While Dina Pule sorts out her life, the broadband flame is dying

May 16th, 2013, Published in Articles: EngineerIT

by Hans van de Groenendaal, EngineerIT

Broadband for all! 2020 Vision! Government to focus on broadband! How many more times will Government make these statements? From President Zuma to just about every ministry we hear about the wonderful plans about broadband yet they remain empty words.

The minister of communications, Dina Pule, is fighting for survival. Pule is the subject of investigations by both the Parliamentary Ethics Committee and the Public Protector. The latter is expected to present the findings of its investigations by the end of this month.

While all this is carrying on the Department of Communications appears paralysed, with nothing happening to advance the role-out of affordable broadband. Even a country like Kenya has far overtaken us.

South Africa attended the International Telecommunication Union (ITU) World Radio Conference   in January 2012 (WRC12). Yet to date the WRC Industry Preparatory group which advises government on agenda items has not received feedback. The group has also not been invited to participate in discussions on how South Africa should vote on the agenda items  for WRC15 which will be held in Geneva from 2 to 27 November 2015. Time is running out. The process is lengthy as it includes consultation with SADC countries and the African Telecommunication Union (ATC).

In July 2012 the Department of Communication gazetted the Electronic Communications Amendment (ECA) Bill 2012 which sets out the establishment of a Spectrum Management Agency within the portfolio of the Minister of Communications. The agency will have the responsibility for the country’s spectrum. This was the job that ICASA, as an independent regulator, was tasked to do. With the bill the minister wants to take control of frequency spectrum management. Maybe ICASA was not the independent body we all believed it was, or is the minister uncomfortable that ICASA could make spectrum decisions without her consent? It gone all quiet!

Two weeks ago, Minister Pule called a press conference at which she attacked the Sunday Times, levelling sensational allegations against three of South Africa’s top investigative journalists, Mzilikazi wa Afrika, Rob Rose and Stephan Hofstatter, suggesting that Wa Afrika had attempted to blackmail her. She said the journalists had engaged in a smear campaign against her in an effort to ensure their own business and political connections benefited from the awarding of a lucrative tender for the manufacture of government-subsidised set-top boxes for digital terrestrial television.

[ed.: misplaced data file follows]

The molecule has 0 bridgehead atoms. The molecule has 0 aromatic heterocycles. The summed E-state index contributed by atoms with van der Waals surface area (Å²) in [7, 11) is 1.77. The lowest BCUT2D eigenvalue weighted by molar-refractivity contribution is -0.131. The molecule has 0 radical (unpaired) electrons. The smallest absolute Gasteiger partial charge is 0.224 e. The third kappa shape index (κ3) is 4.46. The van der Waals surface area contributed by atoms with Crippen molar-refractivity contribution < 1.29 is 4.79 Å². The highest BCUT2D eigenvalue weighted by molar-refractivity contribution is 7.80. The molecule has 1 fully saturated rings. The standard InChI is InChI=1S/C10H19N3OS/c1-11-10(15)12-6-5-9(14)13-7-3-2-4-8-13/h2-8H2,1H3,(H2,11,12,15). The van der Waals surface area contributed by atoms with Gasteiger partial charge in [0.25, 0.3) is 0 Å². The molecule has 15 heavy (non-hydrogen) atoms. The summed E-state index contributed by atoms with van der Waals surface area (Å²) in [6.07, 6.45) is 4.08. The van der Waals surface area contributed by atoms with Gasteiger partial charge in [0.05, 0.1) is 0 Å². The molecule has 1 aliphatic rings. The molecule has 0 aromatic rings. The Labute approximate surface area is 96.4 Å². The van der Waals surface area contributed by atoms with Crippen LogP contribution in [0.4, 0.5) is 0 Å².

The director general, Rosey Sekese was placed on special leave at the beginning of the year. It remains unclear what prompted the move, with the ministry insisting it was an “internal matter not for public consumption”. The move came two months after the parliamentary portfolio committee on communications found that Sekese had “misled” parliament regarding the signing of her performance agreement for the 2012/2013 financial year.

Two weeks ago Sekese he was apparently reinstated, but locked out of her office. Other reports said that she was escorted from the premises. As usual, no comment.

 
The latest in the saga is that Minister Pule has appointed a new spin-doctor, Wisani Ngobeni, who at a media conference this week defended the minister against all the allegations, and issued this bland denial: “For the record, the department wishes to reiterate that none of the allegations levelled against Minister Pule and the Department by the Sunday Times will stick. In the 10-month campaign against Minister Pule and the Department, the Sunday Times has failed to link minister Pule and the Department to any wrongdoing because none exists.”

It all started with allegations that the minister’s alleged romantic partner, Phosane Mngqibisa, benefited to the tune of R6-million from the ICT Indaba organised by the Department of Communications last year. While the Indaba was primarily organised to talk about how broadband would benefit Africa and how it was to be rolled out, the minister in her two official addresses talked more about the ANC Centenary than about broadband. At one point a delegate from Botswana suggested that the minister should start walking the talk!

And so the years go by. It is high time that the President of South Africa appoints a minister that understands communication,  and a director general that can lead the department!

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